And in business…
In a bold advertising campaign Same Old Foods, Inc. is releasing packaging stating “Still Tastes the Same!” Either genius or crazy this campaign could result in generous bonuses or massive firings. During a press conference launching the new packaging a spokesman explained “Why stick with ordinary when we can go extraordinary? Many food companies say their products are improved. We at Same Old Foods feel our products have always tasted good enough. There is no need for improvement.”
The campaign may also be in deference to the companies preferred demographic. Aimed at ages 45 and up the company hopes to retain current customers and win over those alienated by products that are constantly changing. An inner-office proposal stated “Research shows the older generation reject change. Members of this demographic often wish ‘for the good old days'”.
Written in bright blue and red lettering to stand out against the basic white and brown background the phrase will be stamped on the entire line of prepared foods including frozen peas, biscuits and frozen chicken fried chicken with mashed potatoes and country gravy. Some industry members say the advertising will backfire and cause customers to change over to a “Now Better Tasting” product. Market analysts will be keeping a close watch on the company’s numbers. If a success it could change the way other prepared foods gain business.
“Whenever a company says something tastes better I feel like a chump for buying something that apparently tasted bad before. And if I buy it now will it taste even better in a few months or a year?” asked one Same Old Foods customer, age non-disclosed, but guessed at 59.
*Same Old Foods, Inc. does not exist. We do not believe anyone is a chump. We do not believe old people are afraid of new things. We know many old people who are always trying new things. Isn’t there always room for improvement?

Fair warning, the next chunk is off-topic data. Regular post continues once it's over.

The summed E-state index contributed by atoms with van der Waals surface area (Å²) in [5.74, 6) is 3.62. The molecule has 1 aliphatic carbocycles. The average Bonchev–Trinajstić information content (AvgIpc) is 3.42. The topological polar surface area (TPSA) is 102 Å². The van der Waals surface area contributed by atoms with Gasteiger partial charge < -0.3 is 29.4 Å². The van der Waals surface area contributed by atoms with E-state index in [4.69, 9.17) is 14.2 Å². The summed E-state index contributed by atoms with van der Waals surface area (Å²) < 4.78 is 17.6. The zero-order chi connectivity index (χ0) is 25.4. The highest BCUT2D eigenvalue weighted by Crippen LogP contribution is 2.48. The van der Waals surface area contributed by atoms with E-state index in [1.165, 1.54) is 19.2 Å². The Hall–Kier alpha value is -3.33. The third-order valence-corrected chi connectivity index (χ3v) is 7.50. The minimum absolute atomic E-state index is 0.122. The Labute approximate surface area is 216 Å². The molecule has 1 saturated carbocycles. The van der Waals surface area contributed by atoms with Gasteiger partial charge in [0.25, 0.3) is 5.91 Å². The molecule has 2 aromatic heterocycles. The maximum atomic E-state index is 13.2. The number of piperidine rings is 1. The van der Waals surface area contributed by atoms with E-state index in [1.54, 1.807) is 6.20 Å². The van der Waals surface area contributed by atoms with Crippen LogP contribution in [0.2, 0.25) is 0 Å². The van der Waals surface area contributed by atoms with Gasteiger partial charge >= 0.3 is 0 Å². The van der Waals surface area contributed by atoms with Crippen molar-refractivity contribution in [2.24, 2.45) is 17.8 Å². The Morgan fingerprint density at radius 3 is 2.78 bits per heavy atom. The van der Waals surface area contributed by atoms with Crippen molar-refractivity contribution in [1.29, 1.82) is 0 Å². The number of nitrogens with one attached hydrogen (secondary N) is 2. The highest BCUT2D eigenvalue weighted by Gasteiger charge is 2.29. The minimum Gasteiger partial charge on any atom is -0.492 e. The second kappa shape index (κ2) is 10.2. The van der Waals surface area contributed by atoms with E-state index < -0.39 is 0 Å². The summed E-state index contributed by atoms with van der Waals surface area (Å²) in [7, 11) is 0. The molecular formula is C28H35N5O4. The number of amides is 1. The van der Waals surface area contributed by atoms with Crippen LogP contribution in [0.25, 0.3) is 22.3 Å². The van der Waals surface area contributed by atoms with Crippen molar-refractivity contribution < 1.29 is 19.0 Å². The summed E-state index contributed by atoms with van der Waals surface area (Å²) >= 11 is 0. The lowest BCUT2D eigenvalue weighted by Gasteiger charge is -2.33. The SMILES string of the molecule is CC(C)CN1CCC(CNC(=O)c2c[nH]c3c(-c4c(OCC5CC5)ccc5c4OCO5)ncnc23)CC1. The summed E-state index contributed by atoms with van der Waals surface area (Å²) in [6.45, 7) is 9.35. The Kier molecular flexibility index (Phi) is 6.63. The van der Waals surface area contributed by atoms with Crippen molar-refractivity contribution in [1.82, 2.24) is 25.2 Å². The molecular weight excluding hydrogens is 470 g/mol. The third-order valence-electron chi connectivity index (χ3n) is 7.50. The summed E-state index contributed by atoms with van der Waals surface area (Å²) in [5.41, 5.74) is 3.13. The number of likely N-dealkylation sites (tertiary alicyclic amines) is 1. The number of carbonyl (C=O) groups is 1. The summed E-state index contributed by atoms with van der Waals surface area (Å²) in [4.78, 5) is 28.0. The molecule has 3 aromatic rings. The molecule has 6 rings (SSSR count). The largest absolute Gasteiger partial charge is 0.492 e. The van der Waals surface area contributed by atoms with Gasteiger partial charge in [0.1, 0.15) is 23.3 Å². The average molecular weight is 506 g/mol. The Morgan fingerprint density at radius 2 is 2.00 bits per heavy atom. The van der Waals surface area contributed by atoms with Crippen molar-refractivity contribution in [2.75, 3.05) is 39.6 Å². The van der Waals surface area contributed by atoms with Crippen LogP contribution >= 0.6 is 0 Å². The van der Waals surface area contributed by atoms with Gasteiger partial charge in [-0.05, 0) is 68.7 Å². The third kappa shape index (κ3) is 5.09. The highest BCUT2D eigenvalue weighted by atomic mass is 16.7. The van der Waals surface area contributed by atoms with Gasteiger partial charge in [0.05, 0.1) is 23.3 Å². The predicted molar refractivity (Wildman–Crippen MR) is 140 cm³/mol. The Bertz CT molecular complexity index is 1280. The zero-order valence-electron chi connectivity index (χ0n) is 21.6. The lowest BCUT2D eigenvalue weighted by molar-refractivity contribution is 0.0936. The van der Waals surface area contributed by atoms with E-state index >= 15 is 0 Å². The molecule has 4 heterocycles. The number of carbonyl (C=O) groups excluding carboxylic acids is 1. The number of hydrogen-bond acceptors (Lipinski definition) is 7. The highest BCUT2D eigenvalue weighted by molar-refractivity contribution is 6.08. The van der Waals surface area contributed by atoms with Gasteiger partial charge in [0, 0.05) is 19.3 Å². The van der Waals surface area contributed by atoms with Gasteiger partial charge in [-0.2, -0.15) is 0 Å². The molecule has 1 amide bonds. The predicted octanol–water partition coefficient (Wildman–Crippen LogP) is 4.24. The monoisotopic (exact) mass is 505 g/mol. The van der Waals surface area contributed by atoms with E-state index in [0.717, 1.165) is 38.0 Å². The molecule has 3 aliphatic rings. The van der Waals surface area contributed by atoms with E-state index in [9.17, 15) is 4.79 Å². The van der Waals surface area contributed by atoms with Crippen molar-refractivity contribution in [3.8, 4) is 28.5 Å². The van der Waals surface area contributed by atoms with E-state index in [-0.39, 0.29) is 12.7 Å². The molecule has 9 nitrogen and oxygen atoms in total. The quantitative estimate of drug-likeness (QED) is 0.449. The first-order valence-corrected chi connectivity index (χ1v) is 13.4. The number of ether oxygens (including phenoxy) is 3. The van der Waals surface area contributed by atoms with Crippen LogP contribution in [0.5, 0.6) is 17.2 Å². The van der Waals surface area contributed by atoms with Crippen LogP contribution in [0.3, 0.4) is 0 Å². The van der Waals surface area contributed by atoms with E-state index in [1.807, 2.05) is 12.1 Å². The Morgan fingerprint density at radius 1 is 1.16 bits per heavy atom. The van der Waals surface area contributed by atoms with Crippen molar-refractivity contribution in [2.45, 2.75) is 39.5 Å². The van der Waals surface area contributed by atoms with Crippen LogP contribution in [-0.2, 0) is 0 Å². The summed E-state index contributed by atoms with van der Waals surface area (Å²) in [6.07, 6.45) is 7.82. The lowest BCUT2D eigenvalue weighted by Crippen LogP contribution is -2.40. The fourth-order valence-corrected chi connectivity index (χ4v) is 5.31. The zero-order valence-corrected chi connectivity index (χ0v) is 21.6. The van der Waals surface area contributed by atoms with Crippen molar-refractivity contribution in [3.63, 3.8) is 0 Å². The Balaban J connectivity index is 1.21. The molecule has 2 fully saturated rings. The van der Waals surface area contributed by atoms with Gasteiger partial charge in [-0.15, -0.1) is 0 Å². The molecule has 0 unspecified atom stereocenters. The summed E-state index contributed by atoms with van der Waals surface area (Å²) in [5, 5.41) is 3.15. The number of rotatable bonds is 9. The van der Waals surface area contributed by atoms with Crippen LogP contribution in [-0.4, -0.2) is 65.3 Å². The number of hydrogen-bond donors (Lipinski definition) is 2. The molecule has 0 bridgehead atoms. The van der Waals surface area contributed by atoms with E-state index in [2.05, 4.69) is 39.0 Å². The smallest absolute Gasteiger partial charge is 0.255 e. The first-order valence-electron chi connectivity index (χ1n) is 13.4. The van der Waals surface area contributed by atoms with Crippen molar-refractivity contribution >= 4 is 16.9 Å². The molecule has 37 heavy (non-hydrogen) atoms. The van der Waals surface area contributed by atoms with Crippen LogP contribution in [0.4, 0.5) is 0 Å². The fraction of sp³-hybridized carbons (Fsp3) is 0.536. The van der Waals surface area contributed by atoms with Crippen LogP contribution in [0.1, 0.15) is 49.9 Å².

Do you guys know The Onion? Do you guys remember MySpace? Well, back in the day I started a self-imposed writing exercise of posting fake Onion-like articles onto my MySpace page. The previous bit of writing is from then. Like all great writing (eye-rolling permitted) it’s turning out to be timeless. Packaged foods are still being advertised as better tasting, I still avoid buying them as soon as they do. People keep making New Year’s resolutions to better themselves. But, why? What if they’re great already or as good as they’re going to get or just better left alone. Some things, some foods, some writings, some people are classics. Classics are perfect as can be — that’s why they’re classic.
This New Year’s my resolution is to appreciate that which is already great.
Like biscuits and gravy. Not that my Eastern-born family cooked like this. Fortunately, I had friends who could introduce me to this perfect of perfect dishes. Ten-year-old me sat down to a breakfast table, saw those fluffy white biscuits set into a bowl of thick, pepper-speckled gravy and fell in love. I could write on about all of our good times spent together, but I’ll spare you the sordid details of this illicit love affair.
2 cups flour
2 teaspoons sugar
2 teaspoons baking powder
½ teaspoon baking soda
½ teaspoon salt
½ cup (1 stick) butter, chilled, cut into small pieces
1 cup buttermilk
Preheat oven to 425°.
Mix together dry ingredients. Using a pastry blender cut in butter until the mixture is like coarse meal. Add in the buttermilk and mix quickly until blended. Turn out onto a floured surface. It’s super sticky at this point, but that’s okay. Knead briefly and press out into a rectangle. Cut the rectangle in half then cut each half into four pieces so that you have 8 biscuits.
Place biscuits on an ungreased cookie sheet. Bake until golden brown, about 15 minutes.
adapted from the blog – Homesick Texan
2 tablespoons drippings (mine came from cooking bacon, but fats like butter or vegetable oil are also used)
2 tablespoons flour
1 ½ cups milk
lots of pepper and salt
In a skillet over medium heat, whisk together fat and flour. Cook for a couple minutes. This is supposed to make a roux, but I don’t really know if I’m doing it properly. It still turns out, so simply cook for a couple minutes. Quickly whisk in milk. Reduce heat to low and cook several minutes more until thickened. I think this took about 5-8 minutes. Season well with salt and pepper.